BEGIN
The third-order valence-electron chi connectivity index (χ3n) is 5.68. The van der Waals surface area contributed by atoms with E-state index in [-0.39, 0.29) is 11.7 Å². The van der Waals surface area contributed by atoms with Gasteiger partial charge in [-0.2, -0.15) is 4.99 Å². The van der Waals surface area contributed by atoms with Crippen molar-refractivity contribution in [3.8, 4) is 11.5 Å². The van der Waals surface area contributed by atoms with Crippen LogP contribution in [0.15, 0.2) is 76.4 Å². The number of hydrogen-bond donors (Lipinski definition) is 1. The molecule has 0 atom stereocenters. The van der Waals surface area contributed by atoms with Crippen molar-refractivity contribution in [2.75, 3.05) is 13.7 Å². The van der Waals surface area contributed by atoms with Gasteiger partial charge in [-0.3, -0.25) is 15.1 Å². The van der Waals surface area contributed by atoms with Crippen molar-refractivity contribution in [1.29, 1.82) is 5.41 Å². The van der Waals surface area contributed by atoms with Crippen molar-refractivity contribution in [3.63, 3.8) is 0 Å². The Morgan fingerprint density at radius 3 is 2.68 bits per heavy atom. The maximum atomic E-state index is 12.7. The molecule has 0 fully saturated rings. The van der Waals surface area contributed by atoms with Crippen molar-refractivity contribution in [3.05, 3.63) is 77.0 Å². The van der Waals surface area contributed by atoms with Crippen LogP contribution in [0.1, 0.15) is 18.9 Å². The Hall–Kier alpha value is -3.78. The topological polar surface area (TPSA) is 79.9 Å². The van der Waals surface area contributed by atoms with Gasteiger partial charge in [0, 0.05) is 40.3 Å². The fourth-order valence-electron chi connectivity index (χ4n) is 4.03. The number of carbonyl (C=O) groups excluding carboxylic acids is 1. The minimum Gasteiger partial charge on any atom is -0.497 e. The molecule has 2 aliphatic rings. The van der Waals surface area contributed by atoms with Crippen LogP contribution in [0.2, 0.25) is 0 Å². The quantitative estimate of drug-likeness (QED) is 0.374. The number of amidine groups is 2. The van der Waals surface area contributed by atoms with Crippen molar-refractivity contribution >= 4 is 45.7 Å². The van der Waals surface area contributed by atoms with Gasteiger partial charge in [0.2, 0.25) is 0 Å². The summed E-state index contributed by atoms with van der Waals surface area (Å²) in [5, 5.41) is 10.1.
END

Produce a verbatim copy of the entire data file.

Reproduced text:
The third-order valence-electron chi connectivity index (χ3n) is 5.68. The van der Waals surface area contributed by atoms with E-state index in [-0.39, 0.29) is 11.7 Å². The van der Waals surface area contributed by atoms with Gasteiger partial charge in [-0.2, -0.15) is 4.99 Å². The van der Waals surface area contributed by atoms with Crippen molar-refractivity contribution in [3.8, 4) is 11.5 Å². The van der Waals surface area contributed by atoms with Crippen LogP contribution in [0.15, 0.2) is 76.4 Å². The number of hydrogen-bond donors (Lipinski definition) is 1. The molecule has 0 atom stereocenters. The van der Waals surface area contributed by atoms with Crippen molar-refractivity contribution in [2.75, 3.05) is 13.7 Å². The van der Waals surface area contributed by atoms with Gasteiger partial charge in [-0.3, -0.25) is 15.1 Å². The van der Waals surface area contributed by atoms with Crippen molar-refractivity contribution in [1.29, 1.82) is 5.41 Å². The van der Waals surface area contributed by atoms with Crippen molar-refractivity contribution in [3.63, 3.8) is 0 Å². The Morgan fingerprint density at radius 3 is 2.68 bits per heavy atom. The maximum atomic E-state index is 12.7. The molecule has 0 fully saturated rings. The van der Waals surface area contributed by atoms with Crippen molar-refractivity contribution in [3.05, 3.63) is 77.0 Å². The van der Waals surface area contributed by atoms with Crippen LogP contribution in [0.1, 0.15) is 18.9 Å². The Hall–Kier alpha value is -3.78. The topological polar surface area (TPSA) is 79.9 Å². The van der Waals surface area contributed by atoms with Gasteiger partial charge in [0, 0.05) is 40.3 Å². The fourth-order valence-electron chi connectivity index (χ4n) is 4.03. The number of carbonyl (C=O) groups excluding carboxylic acids is 1. The minimum Gasteiger partial charge on any atom is -0.497 e. The molecule has 2 aliphatic rings. The van der Waals surface area contributed by atoms with Crippen LogP contribution in [0.2, 0.25) is 0 Å². The quantitative estimate of drug-likeness (QED) is 0.374. The number of amidine groups is 2. The van der Waals surface area contributed by atoms with Crippen molar-refractivity contribution >= 4 is 45.7 Å². The van der Waals surface area contributed by atoms with Gasteiger partial charge in [0.2, 0.25) is 0 Å². The summed E-state index contributed by atoms with van der Waals surface area (Å²) in [5, 5.41) is 10.1.